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Bridgestone Golf (e-Series golf balls, J40 wedges and hybrids) – Upgrading performance throughout the bag
By Jeffrey A. Rendall, Images courtesy of Bridgestone Golf
COVINGTON, GA – If there’s truth in the notion that the good can always be made better, than the new Bridgestone e-Series golf balls amply demonstrate the point. For 2013, the always price-reliable e-Series has improved on performance that was already more than solid.
And though the e-Series is not specifically mentioned in the catchy Bridgestone commercials (with David Feherty saying, “Play what fits your game, not some pro’s”), they certainly embody the message. In fact, each member of the e-Series is specifically tailored to “fit” different categories of players.
Corey Consuegra, Bridgestone Golf’s Golf Ball Marketing Manager, says the latest e-Series offerings are “new and improved,” rather than brand new.
“The original e Series balls were introduced in 2005 and have gone through various improvements in each version that followed. All three e Series models have experienced an aerodynamic upgrade, utilizing Bridgestone’s new 326-seamless dual dimple pattern cover. The new pattern features 6% larger dimples and 2.5% more surface area coverage to help reduce drag and increase lift for unparalleled distance performance.”
Consuegra continues, “Each of the e Series balls are designed for a different type of player, but the overall common theme is that each ball was created to help solve some kind of specific trajectory need.”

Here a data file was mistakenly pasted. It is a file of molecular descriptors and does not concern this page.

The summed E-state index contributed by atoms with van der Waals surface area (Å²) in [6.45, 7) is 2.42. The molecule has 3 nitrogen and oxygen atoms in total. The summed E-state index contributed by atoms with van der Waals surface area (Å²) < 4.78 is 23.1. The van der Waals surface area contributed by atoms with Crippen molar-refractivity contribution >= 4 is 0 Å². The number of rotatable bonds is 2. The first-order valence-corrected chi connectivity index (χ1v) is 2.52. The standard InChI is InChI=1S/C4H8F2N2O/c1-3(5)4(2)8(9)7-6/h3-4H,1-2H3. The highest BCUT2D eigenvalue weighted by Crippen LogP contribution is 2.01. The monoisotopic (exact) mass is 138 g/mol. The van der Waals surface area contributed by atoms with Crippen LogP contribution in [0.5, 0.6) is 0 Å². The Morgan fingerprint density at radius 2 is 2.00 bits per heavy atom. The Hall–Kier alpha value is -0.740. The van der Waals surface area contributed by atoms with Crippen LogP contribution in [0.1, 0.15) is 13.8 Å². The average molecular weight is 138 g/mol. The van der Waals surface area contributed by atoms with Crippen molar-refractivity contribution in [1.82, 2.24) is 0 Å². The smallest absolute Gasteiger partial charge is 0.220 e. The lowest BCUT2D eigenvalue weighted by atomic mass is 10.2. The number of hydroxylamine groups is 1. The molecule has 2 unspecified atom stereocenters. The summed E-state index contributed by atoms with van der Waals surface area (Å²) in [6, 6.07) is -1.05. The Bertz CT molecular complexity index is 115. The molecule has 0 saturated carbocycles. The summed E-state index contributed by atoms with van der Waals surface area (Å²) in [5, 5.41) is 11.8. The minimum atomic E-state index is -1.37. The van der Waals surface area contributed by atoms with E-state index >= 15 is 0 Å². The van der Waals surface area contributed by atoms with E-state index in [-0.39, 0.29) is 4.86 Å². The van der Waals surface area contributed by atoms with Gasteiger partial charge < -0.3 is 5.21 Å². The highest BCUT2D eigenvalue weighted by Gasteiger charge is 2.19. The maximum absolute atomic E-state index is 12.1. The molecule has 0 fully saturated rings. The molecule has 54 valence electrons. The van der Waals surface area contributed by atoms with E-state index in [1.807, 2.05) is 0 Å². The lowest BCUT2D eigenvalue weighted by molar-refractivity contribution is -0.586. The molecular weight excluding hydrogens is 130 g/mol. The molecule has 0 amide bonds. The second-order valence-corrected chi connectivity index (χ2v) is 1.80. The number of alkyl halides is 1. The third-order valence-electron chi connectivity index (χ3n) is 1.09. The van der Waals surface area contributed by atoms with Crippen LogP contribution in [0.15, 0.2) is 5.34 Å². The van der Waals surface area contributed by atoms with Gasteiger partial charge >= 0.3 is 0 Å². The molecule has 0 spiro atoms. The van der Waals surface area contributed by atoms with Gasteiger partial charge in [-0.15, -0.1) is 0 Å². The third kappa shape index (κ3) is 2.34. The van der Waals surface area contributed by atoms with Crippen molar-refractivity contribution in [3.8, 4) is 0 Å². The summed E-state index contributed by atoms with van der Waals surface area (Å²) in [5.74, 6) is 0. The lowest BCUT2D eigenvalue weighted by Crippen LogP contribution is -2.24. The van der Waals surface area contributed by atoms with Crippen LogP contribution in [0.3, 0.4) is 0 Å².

In that sense, the company is not forcing its pro-level golf balls on you, though there are four models to choose from in the top-shelf B330 Series should you feel compelled to go a little higher up the chain.
Consuegra outlined the e-Series as follows:
e5 -- The e5 is an advanced 2-piece urethane construction designed for golfers wanting higher ball flight, more distance and greater control. A large gradational core contributes to longer carry distances, while its tour caliber urethane cover delivers tremendous feel into and around the greens.
e6 -- The e6 is the softest multilayer golf ball on the market and in 2013 it is softer than its predecessor. Designed to help players eliminate slices and hooks, it reduces spin for straighter distance. A 3% softer surlyn cover and low compression core improve feel, while an anti-side spin inner layer helps keep the ball in the short grass. Currently the top-selling e Series model worldwide, the new e6 ball is available in white, yellow and orange.
e7 -- The ultimate distance ball is the new, multilayer e7 model - designed purely for faster, longer shots. The larger Dual Dimple and reactive surlyn cover combine to reduce drag and increase lift, while a speed-enhancing core and spin-reducing inner layer deliver explosive velocity and greater distance.
One concern that many folks have in buying golf balls below the premium level is greenside performance – essentially, how the balls will deliver on greater distance but cost you stopping power and control once you reach the green.
No need for worry, Consuegra answers. The e-Series has it covered: “Bridgestone designed the e5 to answer that exact need. The e5 not only provides 2-piece distance off the tee for those seeking a bit more pop, but it does feature a urethane cover for incredible short-game performance.”